ASFO 2022–05–07

Who pays for your power? What have we learned from Chernobyl, and what does that have to do with airlines? How do we make the human the focus of a machine civilization? Where and when can you watch my newly–transferred films? And why do I keep buying light bulbs? All this and more in a sizzling new episode with an experimental audio setup!

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ASFO 2022–04–23

An exceptionally rambly show without proper planning or any kind of theme. Mostly I talked about my latest film transfer, and the great work of Bazalgette in creating the London sewer system. Could you really get away, today, with naming a sewage pump after a member of the Royal family? Hopefully next week will be more organized, although I say that pretty often.

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ASFO 2022–04–16

Whale Oil! It’s the energy policy equivalent of snake oil, and wow is there plenty of it circulating right now. (No whales were harmed in the making of this broadcast.) Also, the Wall Street Journal continues to baffle, disgust, and enrage me by turns ; and I consider the implications of collective electricity and water supplies in terms of personal liberty ― getting in some digs at the government of Santiago, Chile, and an endorsement of passenger rail along the way. More to come on that topic, undoubtedly.

ASFO 2022–04–09

What will the people do with the atomic power? asks my grandmother. It turns out that this is related to the vital question of what is going on in France. First time as tragedy, second time as farce : the lights are going out, all across Europe. Also a parable (or metaphor if you like) concerning a seed, and a greeting to some friends of mine who went out to eat.

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ASFO 2022–04–02

Two definitions of power, McJobs in the context of the social implications of energy policy, and the perennial question “what does the House of Thurn und Taxis have to do with the regulated utility model, and what can that teach us about alternatives to profit–maximizing capitalism?” (Also why there are special coffee mugs for nuclear power plant refueling outages, and an update on the film transfer situation.)

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ASFO 2022–03–26

Reverend Onan Canobite of the Church of the SubGenius says, “how about we stop funding problems here on Earth, and explore space instead, how about that?” I’m afraid that’s about as coherent as this week’s show gets, but hey, it’s a good message. I’ll try to be more coherent next week.

ASFO 2022–03–19

Starting (somehow) from a British condiment known as clotted cream, I discuss various world problems which I would not advise trying to solve with nuclear energy or space travel, or for which I have no particular solution, including French pension funding and the supply of paper in India. Of course, I end up circling back to the topic of the current fuel stringency, the absurdity of measures being advocated to deal with it, and the possibilities of a global Messmer Plan.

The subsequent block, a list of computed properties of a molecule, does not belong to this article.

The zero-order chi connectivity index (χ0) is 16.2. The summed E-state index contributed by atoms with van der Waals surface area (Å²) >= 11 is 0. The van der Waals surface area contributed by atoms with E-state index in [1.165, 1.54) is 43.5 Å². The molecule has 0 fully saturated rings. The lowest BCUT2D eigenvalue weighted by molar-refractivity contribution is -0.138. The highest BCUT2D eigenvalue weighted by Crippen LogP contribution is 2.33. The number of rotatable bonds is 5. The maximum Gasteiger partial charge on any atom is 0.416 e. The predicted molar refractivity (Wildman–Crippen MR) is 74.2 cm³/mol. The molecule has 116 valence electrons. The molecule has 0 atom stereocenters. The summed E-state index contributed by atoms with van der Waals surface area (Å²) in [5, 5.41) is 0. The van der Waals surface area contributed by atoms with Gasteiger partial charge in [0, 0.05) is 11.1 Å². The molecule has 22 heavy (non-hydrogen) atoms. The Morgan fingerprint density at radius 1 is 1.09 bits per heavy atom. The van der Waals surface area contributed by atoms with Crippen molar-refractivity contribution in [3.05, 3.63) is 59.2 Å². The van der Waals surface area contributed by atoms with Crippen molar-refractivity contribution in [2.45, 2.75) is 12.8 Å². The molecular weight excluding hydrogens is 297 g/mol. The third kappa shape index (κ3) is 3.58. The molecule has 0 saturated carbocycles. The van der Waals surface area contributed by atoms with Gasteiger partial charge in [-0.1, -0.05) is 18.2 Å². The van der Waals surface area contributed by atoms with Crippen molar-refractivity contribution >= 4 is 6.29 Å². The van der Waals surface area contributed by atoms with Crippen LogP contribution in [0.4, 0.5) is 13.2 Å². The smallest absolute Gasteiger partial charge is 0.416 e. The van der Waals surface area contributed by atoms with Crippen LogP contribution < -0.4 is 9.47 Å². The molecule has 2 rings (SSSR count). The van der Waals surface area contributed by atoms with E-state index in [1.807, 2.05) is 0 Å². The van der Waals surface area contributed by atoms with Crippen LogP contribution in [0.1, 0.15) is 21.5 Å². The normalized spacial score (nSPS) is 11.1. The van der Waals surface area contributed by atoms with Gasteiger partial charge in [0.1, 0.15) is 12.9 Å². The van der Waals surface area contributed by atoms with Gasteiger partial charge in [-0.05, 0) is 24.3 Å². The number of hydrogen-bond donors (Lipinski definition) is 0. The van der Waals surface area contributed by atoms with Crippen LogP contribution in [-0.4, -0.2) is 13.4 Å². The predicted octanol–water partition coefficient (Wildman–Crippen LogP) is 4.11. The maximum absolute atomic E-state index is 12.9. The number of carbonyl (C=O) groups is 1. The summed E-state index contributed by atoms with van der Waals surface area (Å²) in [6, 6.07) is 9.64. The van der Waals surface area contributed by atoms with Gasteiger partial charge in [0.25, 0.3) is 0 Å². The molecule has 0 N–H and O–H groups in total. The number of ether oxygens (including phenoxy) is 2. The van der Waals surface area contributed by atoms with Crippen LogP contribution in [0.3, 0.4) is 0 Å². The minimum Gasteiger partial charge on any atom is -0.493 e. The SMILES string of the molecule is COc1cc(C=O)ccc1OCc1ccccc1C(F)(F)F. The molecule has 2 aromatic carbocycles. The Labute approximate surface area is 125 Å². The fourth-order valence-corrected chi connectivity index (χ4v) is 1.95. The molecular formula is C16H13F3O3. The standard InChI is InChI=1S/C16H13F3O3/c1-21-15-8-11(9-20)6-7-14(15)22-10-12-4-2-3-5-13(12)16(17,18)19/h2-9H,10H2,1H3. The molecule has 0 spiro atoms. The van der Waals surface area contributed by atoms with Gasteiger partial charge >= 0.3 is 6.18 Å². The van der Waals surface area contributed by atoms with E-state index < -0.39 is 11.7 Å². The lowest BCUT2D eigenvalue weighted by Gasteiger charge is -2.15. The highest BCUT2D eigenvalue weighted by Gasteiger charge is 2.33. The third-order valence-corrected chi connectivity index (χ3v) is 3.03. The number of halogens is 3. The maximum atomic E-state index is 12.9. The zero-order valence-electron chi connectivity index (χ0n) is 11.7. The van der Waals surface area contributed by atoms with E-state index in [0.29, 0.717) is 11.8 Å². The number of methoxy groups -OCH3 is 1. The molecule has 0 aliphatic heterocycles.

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Century of the Atom

In the late 1960s and early 1970s, the United States Atomic Energy Commission released at least six records : three volumes entitled Let’s Talk About the Atom, one entitled Let’s Talk About Energy, one entitled Atomic Year 25, and one entitled Century of the Atom.

While the others were produced for radio broadcast use, this last was given away to visitors to the US exhibit at the 1971 (Fourth) Geneva Conference on the Peaceful Uses of Atomic Energy, known as the “Atoms for Development” conference. The record, narrated by Chet Huntley and Glenn Seaborg, tells the story of the development of atomic science and nuclear energy, beginning with the work of John Dalton in Britain, the founder of modern atomic theory. The voices of JJ Thomson, Lord Rutherford, Albert Einstein, and other noteworthy scientists can be heard. The double LP in its gatefold jacket was accompanied by a lavishly–illustrated book, which transcribes the dialogue from the record and translates it into French, Spanish, and Russian, and also by a wall–chart timeline, all enclosed in a slipcase box.

I have been making an attempt to acquire these records (and whatever similar ones may exist), as I have with atomic energy public information films, and printed materials of similar character. You can listen here to my transcription of this one. Each side is only about 12 minutes, so the two platters fit easily into a single hour time slot. It has not been cleaned up, although I will presumably do that in the future.

ASFO 2022–03–12

Not my most edifying, informative, or entertaining show ever, by a long chalk. It’s thirty minutes of sheer, uninterrupted “something has gone horribly wrong with the humans on this planet and I need to vacate, soonest.”

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ASFO 2022–03–05

The rent is too damn’ high! But what does that have to do with the crisis in Ukraine? I have ideas about that. (Also, the people on this planet are insane, and I want a billion dollars so I can leave for elsewhere.)

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